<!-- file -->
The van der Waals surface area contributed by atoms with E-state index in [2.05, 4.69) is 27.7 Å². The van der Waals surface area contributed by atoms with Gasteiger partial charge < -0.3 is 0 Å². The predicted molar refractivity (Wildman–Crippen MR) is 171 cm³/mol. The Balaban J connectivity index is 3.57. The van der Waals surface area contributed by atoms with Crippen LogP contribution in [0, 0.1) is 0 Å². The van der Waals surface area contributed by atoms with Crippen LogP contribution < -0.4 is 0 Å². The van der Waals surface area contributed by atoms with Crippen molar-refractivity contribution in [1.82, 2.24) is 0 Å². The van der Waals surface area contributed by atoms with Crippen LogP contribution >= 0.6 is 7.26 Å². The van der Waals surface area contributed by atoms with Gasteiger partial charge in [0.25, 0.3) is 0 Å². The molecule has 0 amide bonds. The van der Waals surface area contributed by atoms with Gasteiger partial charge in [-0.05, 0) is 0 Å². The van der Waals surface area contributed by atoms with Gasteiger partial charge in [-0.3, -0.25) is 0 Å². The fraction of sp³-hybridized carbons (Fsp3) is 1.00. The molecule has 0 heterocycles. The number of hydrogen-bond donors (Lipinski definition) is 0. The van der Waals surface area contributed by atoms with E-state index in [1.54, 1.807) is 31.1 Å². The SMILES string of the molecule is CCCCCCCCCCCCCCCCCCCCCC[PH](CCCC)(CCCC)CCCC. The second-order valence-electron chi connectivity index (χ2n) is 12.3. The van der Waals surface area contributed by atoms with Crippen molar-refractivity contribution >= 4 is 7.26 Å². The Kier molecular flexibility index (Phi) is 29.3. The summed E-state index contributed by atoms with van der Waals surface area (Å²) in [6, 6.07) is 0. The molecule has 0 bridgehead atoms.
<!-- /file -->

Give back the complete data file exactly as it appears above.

The van der Waals surface area contributed by atoms with E-state index in [2.05, 4.69) is 27.7 Å². The van der Waals surface area contributed by atoms with Gasteiger partial charge < -0.3 is 0 Å². The predicted molar refractivity (Wildman–Crippen MR) is 171 cm³/mol. The Balaban J connectivity index is 3.57. The van der Waals surface area contributed by atoms with Crippen LogP contribution in [0, 0.1) is 0 Å². The van der Waals surface area contributed by atoms with Crippen LogP contribution < -0.4 is 0 Å². The van der Waals surface area contributed by atoms with Crippen molar-refractivity contribution in [1.82, 2.24) is 0 Å². The van der Waals surface area contributed by atoms with Crippen LogP contribution >= 0.6 is 7.26 Å². The van der Waals surface area contributed by atoms with Gasteiger partial charge in [0.25, 0.3) is 0 Å². The molecule has 0 amide bonds. The van der Waals surface area contributed by atoms with Gasteiger partial charge in [-0.05, 0) is 0 Å². The van der Waals surface area contributed by atoms with Gasteiger partial charge in [-0.3, -0.25) is 0 Å². The fraction of sp³-hybridized carbons (Fsp3) is 1.00. The molecule has 0 heterocycles. The number of hydrogen-bond donors (Lipinski definition) is 0. The van der Waals surface area contributed by atoms with E-state index in [1.54, 1.807) is 31.1 Å². The SMILES string of the molecule is CCCCCCCCCCCCCCCCCCCCCC[PH](CCCC)(CCCC)CCCC. The second-order valence-electron chi connectivity index (χ2n) is 12.3. The van der Waals surface area contributed by atoms with Crippen molar-refractivity contribution >= 4 is 7.26 Å². The Kier molecular flexibility index (Phi) is 29.3. The summed E-state index contributed by atoms with van der Waals surface area (Å²) in [6, 6.07) is 0. The molecule has 0 bridgehead atoms.